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Tuesday, 8 May 2012
Page: 2743


Senator McKENZIE (Victoria) (15:28): I also rise to support the condolence motion to recognise the passing of an extraordinary Australian woman, Senator Judith Adams. Today we are celebrating the life of a woman whom I wish I had had more time to get to know. She was only 68. She was special and she is irreplaceable. I would have liked to have attended her funeral service in WA, where Senator Nash represented the Nationals. At this time of sorrow, our hearts go out to those who love her, particularly her family: her sons, Stuart and Robert, and their respective partners, Anne and Tammy; and her grandchildren, Taylor and Maelle, who have a great role model in this grandmother of theirs. I will remember her with fondness, respect and great admiration. Many fine sentiments have been expressed about Senator Adams today and I am sure more will follow my brief contribution.

I have known Judith only since July 2011 but she made a significant impact on me. As a way of demonstrating that, I will tell you a little story. As part of the Women in Federal Parliament initiative, a permanent exhibition near the entrance on the first floor, each female parliamentarian submits a photo of themselves to display there. As a newly elected senator, I was sent the information and a sample of relaxed natural photos, which is what they were looking for, and asked could I provide one. They sent a range of the photos of other female senators. Everyone was looking relaxed and natural, some a little more than others and some had clearly just pulled a photo out of their electorate portfolio. Flicking through them as I sat at my little kitchen table in Leongatha in South Gippsland, probably in a pair of jeans and a T-shirt, the picture I liked the best was of a woman riding on a quad bike with her working dogs beside her. Her clothes were farm wear and she was smiling straight down the barrel of the camera. The bike was moving—it was an action shot. It really appealed to me. I thought, 'If there are people like this woman in this place, I think I'm going to be okay.' There was a steely determination behind that smile of somebody who knows the reality of living on the land with and against the environment and the elements. I was impressed with the authenticity of this woman senator in the photo. She was proud of being a country woman. She was happy for that photo to go up on permanent display in the Australian parliament. I did not know her name. It was not until a couple of months ago that I worked out that that woman was Senator Judith Adams.

Once I got here, I was appointed to the Senate Standing Committee on Community Affairs, where I met a lovely woman with beautiful suits, magnificent suits of such vibrant colours in a place where—let's face it—it is black or red, or grey if you are on the trend upward. She had fantastic and colourful suits. She was softly spoken and she had a fierce passion for regional Australia, particularly Western Australia. Obviously, as a National, that is a passion I share. She was also quietly furious about waste in spending. She was very concerned about Indigenous issues and she displayed an impressive and intricate knowledge of the health portfolio and which bureaucrat was which in Senate estimates processes.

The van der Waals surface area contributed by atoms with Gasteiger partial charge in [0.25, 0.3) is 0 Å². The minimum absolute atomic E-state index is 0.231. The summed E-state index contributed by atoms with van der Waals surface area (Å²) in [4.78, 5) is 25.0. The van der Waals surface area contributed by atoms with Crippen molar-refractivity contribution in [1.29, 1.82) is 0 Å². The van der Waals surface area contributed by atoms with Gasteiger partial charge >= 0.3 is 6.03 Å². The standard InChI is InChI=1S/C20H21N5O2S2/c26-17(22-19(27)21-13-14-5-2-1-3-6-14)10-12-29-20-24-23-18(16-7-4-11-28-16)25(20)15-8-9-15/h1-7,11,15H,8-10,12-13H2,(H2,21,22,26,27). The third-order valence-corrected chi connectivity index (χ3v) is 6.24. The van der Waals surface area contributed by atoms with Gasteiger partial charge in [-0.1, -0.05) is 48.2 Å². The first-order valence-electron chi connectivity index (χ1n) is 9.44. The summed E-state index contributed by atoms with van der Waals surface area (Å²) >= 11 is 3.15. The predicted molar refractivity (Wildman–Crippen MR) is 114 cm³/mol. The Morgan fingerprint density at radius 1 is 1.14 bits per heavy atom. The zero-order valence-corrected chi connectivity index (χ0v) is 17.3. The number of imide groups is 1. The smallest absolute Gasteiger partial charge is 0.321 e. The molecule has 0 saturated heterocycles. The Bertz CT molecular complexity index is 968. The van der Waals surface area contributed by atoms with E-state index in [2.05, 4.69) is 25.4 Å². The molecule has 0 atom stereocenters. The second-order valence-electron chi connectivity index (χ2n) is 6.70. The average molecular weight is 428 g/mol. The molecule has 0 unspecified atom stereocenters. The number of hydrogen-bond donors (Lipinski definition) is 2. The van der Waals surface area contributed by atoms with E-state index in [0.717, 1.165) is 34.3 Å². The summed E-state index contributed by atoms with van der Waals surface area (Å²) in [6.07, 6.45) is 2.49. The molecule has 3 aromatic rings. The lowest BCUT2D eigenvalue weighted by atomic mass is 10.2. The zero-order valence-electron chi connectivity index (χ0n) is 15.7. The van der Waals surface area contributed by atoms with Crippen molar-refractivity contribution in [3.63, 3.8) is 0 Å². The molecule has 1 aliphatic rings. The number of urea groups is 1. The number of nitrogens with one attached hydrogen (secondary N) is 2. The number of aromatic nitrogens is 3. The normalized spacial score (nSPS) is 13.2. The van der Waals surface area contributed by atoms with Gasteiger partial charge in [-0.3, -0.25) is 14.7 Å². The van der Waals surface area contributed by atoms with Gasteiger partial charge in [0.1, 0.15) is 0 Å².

Throughout all those hearings, I thought she was recovering; I did not know that she was so ill. She had asked me to assist with budget estimates—all she said was that she had been unable to organise it this time—and she gave me lots of gentle advice around the process. A meeting took place in her office. It was the first time I had been in her office but I remember it was just lovely—full of natural light and flowers. I really miss that, being inside so much these days. Her office really impressed me.

She was patient and kind at the same time as being strong and brave. The woman in the photo who so impressed me, the woman with a steely determination to fight injustice, was the same woman who tried to fight cancer—Judith Adams. I recently learnt that Judith had worked as a nursing sister in the New Zealand territorial army and, at the age of 23, during the Vietnam War she worked with the medical team other people have mentioned. That particular experience must have shaped her. It gave her the ability to deal with loss and to manage life, as it reveals itself, in a practical and matter of fact way. War in Vietnam would have influenced how she managed her own illness and dealt with her own loss. Judith chose to focus on her fierce and ferocious advocacy of rural Australia. She also chose to keep the focus on the government and keeping the bureaucracy accountable through estimates. She was always focused on the outcome and keen to find a bipartisan solution if one presented itself.

I did not know her for long but her contribution to the Senate, to the Standing Committee on Community Affairs and to my growing understanding of work here was significant. I shall miss her colour, her professionalism and her strength but most of all her reality checks in the middle of committee hearings. So very, very regional Australian—vale Judith.